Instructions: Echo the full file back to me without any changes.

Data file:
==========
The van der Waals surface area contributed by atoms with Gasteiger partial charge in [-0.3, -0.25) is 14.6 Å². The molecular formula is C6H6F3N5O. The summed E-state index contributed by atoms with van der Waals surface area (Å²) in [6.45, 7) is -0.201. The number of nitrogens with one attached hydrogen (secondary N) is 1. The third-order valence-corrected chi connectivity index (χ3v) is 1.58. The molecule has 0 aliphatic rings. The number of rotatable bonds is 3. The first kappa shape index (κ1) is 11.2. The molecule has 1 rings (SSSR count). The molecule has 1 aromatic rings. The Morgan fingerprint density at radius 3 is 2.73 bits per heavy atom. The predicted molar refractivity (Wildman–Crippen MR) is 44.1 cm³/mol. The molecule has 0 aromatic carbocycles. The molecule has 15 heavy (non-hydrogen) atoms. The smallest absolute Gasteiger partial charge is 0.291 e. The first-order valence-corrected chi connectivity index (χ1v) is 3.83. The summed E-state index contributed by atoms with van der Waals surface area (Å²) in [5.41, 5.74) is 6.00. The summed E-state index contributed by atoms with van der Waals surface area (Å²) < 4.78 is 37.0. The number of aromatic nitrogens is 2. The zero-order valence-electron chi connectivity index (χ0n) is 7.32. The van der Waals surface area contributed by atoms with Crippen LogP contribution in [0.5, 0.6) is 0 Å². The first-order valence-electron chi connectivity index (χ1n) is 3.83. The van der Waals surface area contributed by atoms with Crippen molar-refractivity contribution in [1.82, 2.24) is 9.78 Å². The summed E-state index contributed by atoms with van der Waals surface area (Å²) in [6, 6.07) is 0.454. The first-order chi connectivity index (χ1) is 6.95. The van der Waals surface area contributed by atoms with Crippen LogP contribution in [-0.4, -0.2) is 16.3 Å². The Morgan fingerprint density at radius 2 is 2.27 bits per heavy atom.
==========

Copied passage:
The van der Waals surface area contributed by atoms with Gasteiger partial charge in [-0.3, -0.25) is 14.6 Å². The molecular formula is C6H6F3N5O. The summed E-state index contributed by atoms with van der Waals surface area (Å²) in [6.45, 7) is -0.201. The number of nitrogens with one attached hydrogen (secondary N) is 1. The third-order valence-corrected chi connectivity index (χ3v) is 1.58. The molecule has 0 aliphatic rings. The number of rotatable bonds is 3. The first kappa shape index (κ1) is 11.2. The molecule has 1 rings (SSSR count). The molecule has 1 aromatic rings. The Morgan fingerprint density at radius 3 is 2.73 bits per heavy atom. The predicted molar refractivity (Wildman–Crippen MR) is 44.1 cm³/mol. The molecule has 0 aromatic carbocycles. The molecule has 15 heavy (non-hydrogen) atoms. The smallest absolute Gasteiger partial charge is 0.291 e. The first-order valence-corrected chi connectivity index (χ1v) is 3.83. The summed E-state index contributed by atoms with van der Waals surface area (Å²) in [5.41, 5.74) is 6.00. The summed E-state index contributed by atoms with van der Waals surface area (Å²) < 4.78 is 37.0. The number of aromatic nitrogens is 2. The zero-order valence-electron chi connectivity index (χ0n) is 7.32. The van der Waals surface area contributed by atoms with Crippen LogP contribution in [0.5, 0.6) is 0 Å². The first-order valence-electron chi connectivity index (χ1n) is 3.83. The van der Waals surface area contributed by atoms with Crippen molar-refractivity contribution in [1.82, 2.24) is 9.78 Å². The summed E-state index contributed by atoms with van der Waals surface area (Å²) in [6, 6.07) is 0.454. The first-order chi connectivity index (χ1) is 6.95. The van der Waals surface area contributed by atoms with Crippen LogP contribution in [-0.4, -0.2) is 16.3 Å². The Morgan fingerprint density at radius 2 is 2.27 bits per heavy atom.